For the last six years, I have been comfortable with very little knowledge of Tim Allen’s existence. His show, Last Man Standing, aired on Friday nights to modest ratings (usually in the 6 million viewer range), but the series presumably never said anything worthwhile enough to merit discussion. It just kind of existed over there on the sidelines away from my view, and it somehow managed to run for six seasons, creating only a blip of conversation at the end of every season when ABC left its future uncertain and Tim Allen started railing about liberal bias.
But in the Trump era, we pick sides, don’t we? And when ABC canceled Last Man Standing, that was seen as a shot against conservatives, even though it was my understanding that the cancellation had nothing to do with ratings and everything to do with costs (20th Century Fox paid for the production of the series for the first six seasons, but after that contract ended, ABC opted against picking up the production costs on the seventh season. I seriously doubt that the network that aired the Roseanne revival had anything against the series’ conservative agenda). Tim Allen framed the cancellation as politically motivated, conservative media picked up on it, conservative social media rallied around it, and Fox — which had canceled Brooklyn Nine-Nine — opted to take a chance on Last Man Standing and gave the show its old time slot on a different network.
In some ways, Last Man Standing pulled a Trump: Tim Allen took an innocuous business decision, turned it into something political, and stoked the base, so to speak. It worked, too. On Friday night, Last Man Standing returned with 10 million viewers, the best ratings for any comedy on television last week besides Big Bang Theory. It even drew a solid 1.8 in the 18-49 demo.
ABC inadvertently martyred Tim Allen, and now Fox is reaping all the benefits of that.
Of course, after Last Man Standing put up 10 million viewers, I had to see what the fuss was all about, and so I watched an episode for the first time, and here’s what I’ll say about the sitcom based on my one-episode sampling: It’s nothing. It’s basic. It feels like something out of the ’90s. It’s a bland laugh-track sitcom, and even this episode — which was entirely political — didn’t merit getting worked up over.
The entire open of the episode was a big meta-joke about a show that Tim Allen’s family is watching being canceled, but moved to another channel in the same slot because of the fans, after which the show takes up politics. There’s a strawman — the son-in-law — who is a stand-in for the liberals, a Canadian who freaks out because of the direction of the country and threatens to take his family and move to Canada. There is some speechifying disguised as jokes about how we should all just learn to get along; that we’re all family; that we should stop unfriending each other; and that the broken country is still worth fixing (using a broken-down motorcycle as a metaphor). The two political sides of the family snap at each other and call each other names, but ultimately decide that family is more important than politics, and the guy who was going to move to Canada decides, instead, to become a U.S. citizen so he can vote to cancel out Tim Allen’s vote.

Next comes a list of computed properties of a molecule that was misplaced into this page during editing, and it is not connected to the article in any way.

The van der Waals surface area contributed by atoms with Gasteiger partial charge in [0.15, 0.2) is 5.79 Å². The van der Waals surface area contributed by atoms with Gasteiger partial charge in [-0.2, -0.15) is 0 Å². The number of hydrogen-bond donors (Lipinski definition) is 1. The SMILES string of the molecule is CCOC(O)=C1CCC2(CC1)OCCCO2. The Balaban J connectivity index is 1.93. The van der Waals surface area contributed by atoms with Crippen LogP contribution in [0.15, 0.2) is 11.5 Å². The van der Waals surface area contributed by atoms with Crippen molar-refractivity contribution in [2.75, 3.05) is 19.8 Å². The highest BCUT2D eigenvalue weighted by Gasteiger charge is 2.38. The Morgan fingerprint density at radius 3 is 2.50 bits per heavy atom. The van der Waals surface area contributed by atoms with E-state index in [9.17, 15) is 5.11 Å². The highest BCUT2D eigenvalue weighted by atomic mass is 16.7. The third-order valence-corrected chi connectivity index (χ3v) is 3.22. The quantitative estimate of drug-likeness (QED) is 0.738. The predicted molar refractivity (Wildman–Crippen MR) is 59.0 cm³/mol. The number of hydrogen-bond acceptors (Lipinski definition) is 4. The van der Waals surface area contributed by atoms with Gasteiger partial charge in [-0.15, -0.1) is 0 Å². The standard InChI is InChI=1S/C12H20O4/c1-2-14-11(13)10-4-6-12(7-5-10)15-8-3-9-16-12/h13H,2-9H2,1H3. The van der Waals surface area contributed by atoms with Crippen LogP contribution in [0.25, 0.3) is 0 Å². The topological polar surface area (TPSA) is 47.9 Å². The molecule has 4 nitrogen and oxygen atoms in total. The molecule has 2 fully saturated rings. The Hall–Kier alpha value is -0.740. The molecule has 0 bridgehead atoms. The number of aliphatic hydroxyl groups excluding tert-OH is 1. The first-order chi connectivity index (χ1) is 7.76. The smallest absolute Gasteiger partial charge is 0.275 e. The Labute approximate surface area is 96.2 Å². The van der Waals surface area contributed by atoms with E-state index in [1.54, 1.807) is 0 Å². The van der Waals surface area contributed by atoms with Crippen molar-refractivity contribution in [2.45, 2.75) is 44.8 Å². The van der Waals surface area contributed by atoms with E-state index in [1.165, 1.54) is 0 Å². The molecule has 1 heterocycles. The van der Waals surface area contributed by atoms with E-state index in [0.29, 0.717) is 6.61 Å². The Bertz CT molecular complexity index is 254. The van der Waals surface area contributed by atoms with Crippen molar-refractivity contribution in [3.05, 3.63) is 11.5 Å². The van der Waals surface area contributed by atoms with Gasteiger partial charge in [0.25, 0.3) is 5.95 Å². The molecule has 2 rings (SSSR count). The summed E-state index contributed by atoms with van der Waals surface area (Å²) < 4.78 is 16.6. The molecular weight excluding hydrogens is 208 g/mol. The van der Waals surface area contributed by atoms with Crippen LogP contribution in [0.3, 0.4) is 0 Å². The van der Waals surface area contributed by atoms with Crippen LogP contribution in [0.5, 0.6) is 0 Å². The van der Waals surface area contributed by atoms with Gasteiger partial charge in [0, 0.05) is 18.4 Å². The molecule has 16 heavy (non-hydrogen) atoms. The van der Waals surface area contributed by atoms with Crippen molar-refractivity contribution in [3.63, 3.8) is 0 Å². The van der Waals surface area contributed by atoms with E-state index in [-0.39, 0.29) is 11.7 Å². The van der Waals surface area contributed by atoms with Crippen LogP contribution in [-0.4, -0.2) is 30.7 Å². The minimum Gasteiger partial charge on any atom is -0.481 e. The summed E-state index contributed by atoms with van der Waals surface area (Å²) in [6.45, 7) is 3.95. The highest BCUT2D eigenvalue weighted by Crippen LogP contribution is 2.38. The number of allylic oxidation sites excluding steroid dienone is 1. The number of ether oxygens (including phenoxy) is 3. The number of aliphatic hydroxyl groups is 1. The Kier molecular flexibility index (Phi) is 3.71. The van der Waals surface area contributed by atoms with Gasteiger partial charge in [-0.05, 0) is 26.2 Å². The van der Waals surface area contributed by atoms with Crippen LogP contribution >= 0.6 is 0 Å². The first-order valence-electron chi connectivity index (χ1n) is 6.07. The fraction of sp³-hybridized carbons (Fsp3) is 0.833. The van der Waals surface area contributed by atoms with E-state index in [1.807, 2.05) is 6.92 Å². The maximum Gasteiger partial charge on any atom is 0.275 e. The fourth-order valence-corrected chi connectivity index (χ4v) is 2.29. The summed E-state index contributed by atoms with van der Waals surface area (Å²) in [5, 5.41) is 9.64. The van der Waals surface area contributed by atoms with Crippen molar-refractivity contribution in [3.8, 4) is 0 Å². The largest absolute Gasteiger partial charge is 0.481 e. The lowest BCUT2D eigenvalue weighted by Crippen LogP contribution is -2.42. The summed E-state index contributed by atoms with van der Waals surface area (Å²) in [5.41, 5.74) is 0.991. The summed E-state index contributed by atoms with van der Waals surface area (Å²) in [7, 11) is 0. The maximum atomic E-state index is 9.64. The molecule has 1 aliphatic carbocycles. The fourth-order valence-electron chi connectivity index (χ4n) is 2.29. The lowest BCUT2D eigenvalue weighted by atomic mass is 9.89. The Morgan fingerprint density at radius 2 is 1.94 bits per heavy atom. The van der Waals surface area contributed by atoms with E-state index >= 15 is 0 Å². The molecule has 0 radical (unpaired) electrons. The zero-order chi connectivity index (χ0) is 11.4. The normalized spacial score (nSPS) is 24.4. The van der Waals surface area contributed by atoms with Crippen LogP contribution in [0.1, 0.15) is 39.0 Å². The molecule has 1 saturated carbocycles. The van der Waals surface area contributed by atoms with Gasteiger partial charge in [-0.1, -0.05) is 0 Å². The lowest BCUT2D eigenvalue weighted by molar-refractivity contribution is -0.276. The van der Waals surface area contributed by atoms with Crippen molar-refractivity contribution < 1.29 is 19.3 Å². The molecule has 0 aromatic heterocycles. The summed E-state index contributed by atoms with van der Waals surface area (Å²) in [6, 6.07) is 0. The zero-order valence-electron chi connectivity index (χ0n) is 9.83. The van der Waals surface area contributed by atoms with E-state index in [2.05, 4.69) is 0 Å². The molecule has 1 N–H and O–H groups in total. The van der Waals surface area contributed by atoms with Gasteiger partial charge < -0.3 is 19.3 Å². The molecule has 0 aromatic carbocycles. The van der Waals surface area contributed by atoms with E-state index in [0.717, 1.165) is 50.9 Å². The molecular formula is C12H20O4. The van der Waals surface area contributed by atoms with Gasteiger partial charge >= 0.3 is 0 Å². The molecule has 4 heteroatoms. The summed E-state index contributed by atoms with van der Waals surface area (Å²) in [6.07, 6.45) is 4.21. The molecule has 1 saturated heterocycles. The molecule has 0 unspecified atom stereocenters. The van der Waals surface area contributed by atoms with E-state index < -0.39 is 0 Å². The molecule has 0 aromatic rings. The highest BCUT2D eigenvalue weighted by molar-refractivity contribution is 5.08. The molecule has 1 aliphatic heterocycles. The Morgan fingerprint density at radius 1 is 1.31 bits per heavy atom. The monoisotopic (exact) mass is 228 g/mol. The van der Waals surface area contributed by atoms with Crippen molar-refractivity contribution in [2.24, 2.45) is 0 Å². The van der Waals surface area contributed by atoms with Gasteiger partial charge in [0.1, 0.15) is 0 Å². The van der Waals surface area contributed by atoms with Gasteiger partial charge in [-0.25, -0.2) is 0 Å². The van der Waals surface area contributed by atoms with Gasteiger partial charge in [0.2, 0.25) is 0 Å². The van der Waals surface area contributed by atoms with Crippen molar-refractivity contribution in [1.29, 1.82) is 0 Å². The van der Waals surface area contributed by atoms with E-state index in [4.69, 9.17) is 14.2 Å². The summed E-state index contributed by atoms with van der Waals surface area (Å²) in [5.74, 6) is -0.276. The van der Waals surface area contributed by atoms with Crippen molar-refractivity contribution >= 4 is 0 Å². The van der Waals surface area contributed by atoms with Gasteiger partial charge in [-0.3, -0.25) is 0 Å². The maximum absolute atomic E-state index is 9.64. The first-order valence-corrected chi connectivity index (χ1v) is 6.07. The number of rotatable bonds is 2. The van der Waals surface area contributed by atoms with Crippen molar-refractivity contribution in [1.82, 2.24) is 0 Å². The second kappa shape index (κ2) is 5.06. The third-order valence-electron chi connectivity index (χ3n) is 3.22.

It’d be easy enough to rail against the both-siderism of Last Man Standing, for suggesting that “our guy” was as bad as “their guy” (seriously, Allen honestly suggests that things were just as bad for conservatives under Obama as they are for liberals under Trump), and to take the show to task for suggesting that the problems in our country are merely a “difference of opinion,” ahem.
But you know what? Last Man Standing isn’t worth it. Tim Allen isn’t worth it. If conservatives want to spend a half hour of their lives each week wasting it on a boring, uninspired family sitcom with very little to say, you know, go for it. Watch a crappy sitcom to own the libs!
My only request is this: Please let Kaitlyn Dever go. I had no idea where she’d gone after Justified, and it was disconcerting to find out that she’d landed here (thankfully, I understand she’s now only a “recurring” cast member, and that she’s landed her own Netflix series, which will premiere in 2019).
Header Image Source: Fox